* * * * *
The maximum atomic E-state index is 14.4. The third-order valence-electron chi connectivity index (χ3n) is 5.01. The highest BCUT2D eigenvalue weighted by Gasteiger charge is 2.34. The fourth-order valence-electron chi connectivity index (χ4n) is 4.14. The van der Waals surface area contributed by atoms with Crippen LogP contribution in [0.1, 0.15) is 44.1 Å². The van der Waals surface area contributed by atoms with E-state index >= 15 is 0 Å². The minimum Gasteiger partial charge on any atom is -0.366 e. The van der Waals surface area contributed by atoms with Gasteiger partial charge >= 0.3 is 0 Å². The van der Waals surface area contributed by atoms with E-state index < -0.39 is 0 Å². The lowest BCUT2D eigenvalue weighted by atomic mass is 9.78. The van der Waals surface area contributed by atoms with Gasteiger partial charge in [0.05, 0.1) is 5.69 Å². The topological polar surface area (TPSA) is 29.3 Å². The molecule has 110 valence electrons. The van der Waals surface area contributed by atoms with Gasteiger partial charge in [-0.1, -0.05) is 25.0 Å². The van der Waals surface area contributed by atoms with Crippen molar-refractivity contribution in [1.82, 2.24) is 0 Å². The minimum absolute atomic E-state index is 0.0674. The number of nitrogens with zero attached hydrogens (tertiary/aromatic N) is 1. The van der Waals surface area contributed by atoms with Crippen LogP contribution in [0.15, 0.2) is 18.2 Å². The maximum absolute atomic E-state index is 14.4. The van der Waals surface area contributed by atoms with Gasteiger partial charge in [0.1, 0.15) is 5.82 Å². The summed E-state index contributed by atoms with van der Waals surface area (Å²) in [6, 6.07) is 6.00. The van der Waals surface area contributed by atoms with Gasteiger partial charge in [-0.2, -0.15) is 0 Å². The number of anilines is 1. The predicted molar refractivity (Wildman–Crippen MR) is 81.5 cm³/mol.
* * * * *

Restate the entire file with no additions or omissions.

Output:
The maximum atomic E-state index is 14.4. The third-order valence-electron chi connectivity index (χ3n) is 5.01. The highest BCUT2D eigenvalue weighted by Gasteiger charge is 2.34. The fourth-order valence-electron chi connectivity index (χ4n) is 4.14. The van der Waals surface area contributed by atoms with Crippen LogP contribution in [0.1, 0.15) is 44.1 Å². The van der Waals surface area contributed by atoms with E-state index >= 15 is 0 Å². The minimum Gasteiger partial charge on any atom is -0.366 e. The van der Waals surface area contributed by atoms with Gasteiger partial charge >= 0.3 is 0 Å². The van der Waals surface area contributed by atoms with E-state index < -0.39 is 0 Å². The lowest BCUT2D eigenvalue weighted by atomic mass is 9.78. The van der Waals surface area contributed by atoms with Gasteiger partial charge in [0.05, 0.1) is 5.69 Å². The topological polar surface area (TPSA) is 29.3 Å². The molecule has 110 valence electrons. The van der Waals surface area contributed by atoms with Gasteiger partial charge in [-0.1, -0.05) is 25.0 Å². The van der Waals surface area contributed by atoms with Crippen molar-refractivity contribution in [1.82, 2.24) is 0 Å². The minimum absolute atomic E-state index is 0.0674. The number of nitrogens with zero attached hydrogens (tertiary/aromatic N) is 1. The van der Waals surface area contributed by atoms with Crippen LogP contribution in [0.15, 0.2) is 18.2 Å². The maximum absolute atomic E-state index is 14.4. The van der Waals surface area contributed by atoms with Gasteiger partial charge in [0.1, 0.15) is 5.82 Å². The summed E-state index contributed by atoms with van der Waals surface area (Å²) in [6, 6.07) is 6.00. The van der Waals surface area contributed by atoms with Gasteiger partial charge in [-0.2, -0.15) is 0 Å². The number of anilines is 1. The predicted molar refractivity (Wildman–Crippen MR) is 81.5 cm³/mol.